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"Mr. Mom" Revisited (Film Review)

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Reel Mama: "Mr. Mom" Revisited (Film Review)

Saturday, October 1, 2011

"Mr. Mom" Revisited (Film Review)

Recently I decided to take a walk down memory lane and revisit Mr. Mom, written by all-time eighties-fave, writer-director John Hughes, and directed by Stan Dragoti.  It’s fascinating to see how things have changed in the almost thirty years since the 1983 movie was released, and also what hasn’t.  
One of the things that resonates most about the film is that it takes place during the last great recession our country experienced in the early 1980s, which brings about the need for the gender role reversal indicated by the film’s title.  Michael Keaton’s character Jack works as an engineer in a Detroit car factory.  He loses his job because people aren’t buying American cars.  They’re buying Toyotas.  His wife Caroline (the incomparable Teri Garr) up until then has stayed home taking care of their three kids.  
The news of Jack’s job loss is not earth shattering for the family.  Resourceful and optimistic, Caroline announces that she too will look for a job.  After all, she’s got a college degree and experience in advertising.  Jack and Caroline make a bet, 100 to 1, that Caroline won’t find a job first.  Cut to the next scene: Caroline is getting dressed for work in a very spiffy high-collared polyester blend suit, and she’s leaving Jack, who’s never even done laundry before, with the kids. 
No surprise, Jack has a ginormous learning curve when it comes to running the household.  He microwaves the socks to dry them and reheats his son’s grilled cheese sandwich with an iron while remaining glued to the soaps.
It would be fascinating to remake the film today, with a few obvious differences.  Jack’s hilarious obsession with soaps, all now canceled, would be replaced with I Didn’t Know I Was Pregnant. When Caroline’s boss makes a pass at her, she would sue the crap out of him rather than cutting his steak out of habit like the great mom she is.  If the film were remade, the dad would have to be a workaholic, say a corporate lawyer, in order to be that clueless about what goes on in the home.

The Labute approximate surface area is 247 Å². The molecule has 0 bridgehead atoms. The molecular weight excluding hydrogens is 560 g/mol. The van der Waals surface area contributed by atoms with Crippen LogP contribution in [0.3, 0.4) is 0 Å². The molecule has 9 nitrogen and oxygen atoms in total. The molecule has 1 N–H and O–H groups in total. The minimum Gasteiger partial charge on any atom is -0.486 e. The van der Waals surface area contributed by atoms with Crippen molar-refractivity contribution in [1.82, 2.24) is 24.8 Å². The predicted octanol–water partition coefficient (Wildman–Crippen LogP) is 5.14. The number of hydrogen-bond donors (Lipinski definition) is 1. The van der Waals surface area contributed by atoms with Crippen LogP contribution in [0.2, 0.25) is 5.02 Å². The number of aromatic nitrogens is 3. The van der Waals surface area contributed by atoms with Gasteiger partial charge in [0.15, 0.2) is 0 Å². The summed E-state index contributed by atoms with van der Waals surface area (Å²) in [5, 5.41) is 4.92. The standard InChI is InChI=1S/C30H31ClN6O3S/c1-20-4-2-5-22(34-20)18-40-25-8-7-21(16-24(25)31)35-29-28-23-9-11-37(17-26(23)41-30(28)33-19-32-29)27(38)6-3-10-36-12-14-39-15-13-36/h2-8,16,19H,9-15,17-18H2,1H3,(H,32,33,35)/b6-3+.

The greatest shift is that household chores and parenting are much more equitably divided these days between moms and dads.  Maybe the film Mr. Mom can take a little credit for making it cool for dads to help around the house and take on a greater share of the child rearing back when it was still a little taboo to do that.  Today more moms are working than ever and often are the main breadwinners.  It’s not that shocking today for Dad not only to do the dishes, but to actually stay home during different periods of his child’s growing-up years, and not because he is unemployed or laid off, but by choice.  
John Hughes brilliantly redefines manliness in the course of the film.  Jack at first feels that his masculinity is threatened by his sudden status as a stay-at-home-dad.  When Caroline’s boss (the perfectly cast Martin Mull) comes by in a limousine to pick her up for a business trip, Jack enters with a running chain saw.  Talk about overcompensating.  He offers the boss a beer, then a scotch, at 7am, and shouts as the boss leaves with his wife, “If you call and I’m not here, I’ll be at the gym or at the gun club!”  By the end of the film, such posturing is no longer necessary.  Jack proves his manliness by being a great dad, taking responsibility for his family, and mastering the skills necessary to make the household run smoothly.  
[SPOILER ALERT--but since most of us have probably seen this movie, I don’t think it’s going to hurt anything...]
In a fairy tale ending Jack’s boss (the absolutely phenomenal Jeffrey Tambor) comes begging on bended knee for him to take his old job back.  With the gut-wrenching changes that American car companies have undergone, such a thing probably wouldn’t happen now.  But the ending also shows remarkable foresight for women in the workplace and work-life balance.  In the end Caroline’s boss agrees to let her reduce her schedule to three days per week, allowing her to spend more time with her family, whom she sorely missed with so much overtime.  I would have guessed that Caroline would have returned to staying home full-time, and it would have been a more predictable ending for the time.  But Caroline discovers that she loves work, and Hughes enables that character, and moms in the audience, to validate that part of themselves without the guilt.
This fun film is well worth a revisit.  So dust off that old VCR and get that musty old VHS copy out of storage. Or, if this sounds like I’m speaking Greek to you, just set your DVR to “record.”


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